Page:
Article Title
Article Title

Playing With Fire

by Mike Anton

‚ÄčThis article contains a bevy of spoiler material pertaining to the film ‚ÄčPrometheus. Continue reading at your own risk, non-movie watchers.

Growing up, I became accustomed to watching her figure lean ever so slightly towards me, the extended index finger of her right hand point directly between my eyes. "I brought you into this world," my mom would say, aping Bill Cosby, "and I can bring you out of it." It's not as if my mom would ever do that; if anything happens to me, she'll be my neighbor in the morgue's locker room soon after. But that motherly instinct never stopped her from realizing that inherent rule any creator has over his or her creation: the option to destroy it.

It is an inalienable right that shapes the world around us. The act of trying something, destroying it, and making it anew is the basic underpinning of creating art. It's why painters slash canvases, why writers waste paper, and how most sculptures are made up of the clay from previous attempts to mold an idea into its proper shape and form. In a more vital context, farmers have to turn over the fields to create a better chance for life next harvest. The natural order of things is to live and to die so new (hopefully better) life can be formed in its wake.

Naturally, the creators of a film have decided to put this inalienable right to the test in Prometheus, Ridley Scott's theological philosophy film wearing a summer sci-fi tentpole action-adventure blockbuster's clothes. Discussing this film has been a pleasure; I didn't search out my friend's concept of God after seeing Man On A Ledge. But the biggest gripe I've heard about the film have been called many things: "logic flaws," "loose character work," and an overflow of plain old "dumb" stupidity. In the end, the general sentiment is rather sad, reading as "all of these people suck and everything they do is terrible.” Which is rather unfair. We can't blame people for being people, can we?

It's of little wonder why The Engineers – the army of aliens, seemingly all formed in the image of the same Greek statue – seem to have decided to destroy us, even though they're the same people who created us. As they're about to flip their pencil over and take the eraser to life on Earth, something (lord knows what) goes wrong. Like a “Treehouse of Horror” vignette, humans are then allowed to grow until they have enough technological wherewithal to knock down the intergalactic fourth wall and see who pulled the strings. Consider it a deep space Duck Amuck. And in making that trip humans reveal all of the reasons that this eradication might not have been a half-decent idea.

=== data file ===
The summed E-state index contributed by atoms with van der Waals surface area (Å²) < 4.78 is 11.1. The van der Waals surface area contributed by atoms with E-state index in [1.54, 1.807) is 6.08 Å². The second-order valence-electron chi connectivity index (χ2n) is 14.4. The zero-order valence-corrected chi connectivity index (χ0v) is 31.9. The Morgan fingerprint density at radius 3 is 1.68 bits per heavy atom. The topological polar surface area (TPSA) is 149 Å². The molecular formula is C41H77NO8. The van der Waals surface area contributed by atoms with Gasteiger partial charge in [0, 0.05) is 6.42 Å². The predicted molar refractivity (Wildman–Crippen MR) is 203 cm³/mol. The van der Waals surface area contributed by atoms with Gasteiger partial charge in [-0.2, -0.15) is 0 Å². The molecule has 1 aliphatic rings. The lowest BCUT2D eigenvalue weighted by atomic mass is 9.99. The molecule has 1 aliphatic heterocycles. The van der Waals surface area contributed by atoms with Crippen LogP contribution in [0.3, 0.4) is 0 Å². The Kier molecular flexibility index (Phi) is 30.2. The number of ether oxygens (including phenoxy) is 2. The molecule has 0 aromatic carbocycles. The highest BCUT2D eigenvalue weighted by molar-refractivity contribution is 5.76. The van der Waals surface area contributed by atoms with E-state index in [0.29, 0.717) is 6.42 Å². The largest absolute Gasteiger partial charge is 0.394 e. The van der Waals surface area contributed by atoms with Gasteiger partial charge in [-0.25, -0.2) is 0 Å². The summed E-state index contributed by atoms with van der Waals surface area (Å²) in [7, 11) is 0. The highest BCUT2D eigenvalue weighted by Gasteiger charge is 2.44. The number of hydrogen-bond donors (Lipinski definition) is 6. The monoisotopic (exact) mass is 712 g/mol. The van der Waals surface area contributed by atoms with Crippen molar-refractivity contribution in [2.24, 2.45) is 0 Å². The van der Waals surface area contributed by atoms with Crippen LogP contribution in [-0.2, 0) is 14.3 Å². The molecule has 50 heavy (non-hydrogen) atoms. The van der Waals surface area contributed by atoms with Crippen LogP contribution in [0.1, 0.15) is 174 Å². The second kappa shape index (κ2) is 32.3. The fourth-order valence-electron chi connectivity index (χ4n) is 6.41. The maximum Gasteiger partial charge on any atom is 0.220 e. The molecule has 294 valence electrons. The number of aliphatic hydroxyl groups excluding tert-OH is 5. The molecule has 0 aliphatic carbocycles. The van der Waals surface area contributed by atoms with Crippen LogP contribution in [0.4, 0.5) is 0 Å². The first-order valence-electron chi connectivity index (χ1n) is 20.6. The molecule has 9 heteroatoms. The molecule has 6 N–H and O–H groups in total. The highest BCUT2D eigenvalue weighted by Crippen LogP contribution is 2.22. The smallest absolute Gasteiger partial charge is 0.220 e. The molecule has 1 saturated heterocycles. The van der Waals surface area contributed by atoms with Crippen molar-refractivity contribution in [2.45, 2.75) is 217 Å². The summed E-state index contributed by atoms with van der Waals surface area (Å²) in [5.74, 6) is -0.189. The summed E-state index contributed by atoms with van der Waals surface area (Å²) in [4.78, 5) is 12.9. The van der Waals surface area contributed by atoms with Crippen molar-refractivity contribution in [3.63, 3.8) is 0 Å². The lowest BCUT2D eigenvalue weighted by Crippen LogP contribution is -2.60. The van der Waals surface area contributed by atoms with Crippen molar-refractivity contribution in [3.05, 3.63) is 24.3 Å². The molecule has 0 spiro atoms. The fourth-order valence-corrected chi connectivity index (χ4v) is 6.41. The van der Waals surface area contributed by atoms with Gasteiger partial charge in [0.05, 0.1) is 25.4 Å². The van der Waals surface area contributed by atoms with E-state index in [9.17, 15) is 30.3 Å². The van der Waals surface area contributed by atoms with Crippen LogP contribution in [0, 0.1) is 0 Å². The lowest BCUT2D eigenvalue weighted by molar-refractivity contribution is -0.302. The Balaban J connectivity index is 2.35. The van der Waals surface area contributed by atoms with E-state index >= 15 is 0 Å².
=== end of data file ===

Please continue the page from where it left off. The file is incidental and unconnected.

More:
Think about how shitty a person you have to be to even accept the pitch. "Ok, sir or ma'am, we're offering you a trip to the outer reaches of space. So deep, in fact, that we're going to cryogenically freeze you for two years and probably change (depending on solar winds, satellite traffic, etc.). After you get to your unknown destination and complete whatever it is you're going to do, which we're absolutely – not going to tell you about outside of 'science stuff,' so please stop asking – you'll hop back into another two year cat nap and wake up just in time to pocket an absurd amount of money back on Earth with the loved ones you abandoned for half a decade."

Do you think that pitch is going to reel in the best geologist in his field? Do you think he or she sees this as the best use of his or her time? I wouldn't think so. Nor do I think the top ten candidates would bite; maybe not even the first 20. You'll end up with the dregs of the list, the B-minuses, the ones who are willing to throw caution to the wind just to make money. They will be capable in their positions, but could not possibly be geniuses, as a genius would see through this plan, right? Even with the Superhero Filter through which we view nearly all movie characters (every doctor should be the smartest person ever, dammit – they're doctors!!) every character shows some basic flaw that comes straight out of human frailty.